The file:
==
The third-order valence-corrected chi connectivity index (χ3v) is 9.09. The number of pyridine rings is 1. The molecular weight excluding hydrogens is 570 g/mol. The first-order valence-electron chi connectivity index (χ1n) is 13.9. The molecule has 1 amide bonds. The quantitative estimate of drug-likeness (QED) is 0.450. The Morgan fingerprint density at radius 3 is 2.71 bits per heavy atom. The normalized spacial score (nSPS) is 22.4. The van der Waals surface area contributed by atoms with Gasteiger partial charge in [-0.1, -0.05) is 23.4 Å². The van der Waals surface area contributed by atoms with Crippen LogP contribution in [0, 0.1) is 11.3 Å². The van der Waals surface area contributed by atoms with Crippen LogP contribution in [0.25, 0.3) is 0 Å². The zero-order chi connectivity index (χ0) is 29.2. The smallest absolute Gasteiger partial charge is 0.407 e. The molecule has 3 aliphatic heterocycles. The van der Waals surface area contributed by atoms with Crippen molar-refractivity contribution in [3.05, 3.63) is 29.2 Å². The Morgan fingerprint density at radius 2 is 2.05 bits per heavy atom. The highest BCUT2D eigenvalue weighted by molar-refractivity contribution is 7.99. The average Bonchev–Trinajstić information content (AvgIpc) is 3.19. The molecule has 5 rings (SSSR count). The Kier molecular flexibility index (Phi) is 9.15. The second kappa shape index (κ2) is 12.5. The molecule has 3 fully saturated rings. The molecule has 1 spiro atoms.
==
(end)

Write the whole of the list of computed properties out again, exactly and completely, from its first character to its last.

The third-order valence-corrected chi connectivity index (χ3v) is 9.09. The number of pyridine rings is 1. The molecular weight excluding hydrogens is 570 g/mol. The first-order valence-electron chi connectivity index (χ1n) is 13.9. The molecule has 1 amide bonds. The quantitative estimate of drug-likeness (QED) is 0.450. The Morgan fingerprint density at radius 3 is 2.71 bits per heavy atom. The normalized spacial score (nSPS) is 22.4. The van der Waals surface area contributed by atoms with Gasteiger partial charge in [-0.1, -0.05) is 23.4 Å². The van der Waals surface area contributed by atoms with Crippen LogP contribution in [0, 0.1) is 11.3 Å². The van der Waals surface area contributed by atoms with Crippen LogP contribution in [0.25, 0.3) is 0 Å². The zero-order chi connectivity index (χ0) is 29.2. The smallest absolute Gasteiger partial charge is 0.407 e. The molecule has 3 aliphatic heterocycles. The van der Waals surface area contributed by atoms with Crippen molar-refractivity contribution in [3.05, 3.63) is 29.2 Å². The Morgan fingerprint density at radius 2 is 2.05 bits per heavy atom. The highest BCUT2D eigenvalue weighted by molar-refractivity contribution is 7.99. The average Bonchev–Trinajstić information content (AvgIpc) is 3.19. The molecule has 5 rings (SSSR count). The Kier molecular flexibility index (Phi) is 9.15. The second kappa shape index (κ2) is 12.5. The molecule has 3 fully saturated rings. The molecule has 1 spiro atoms.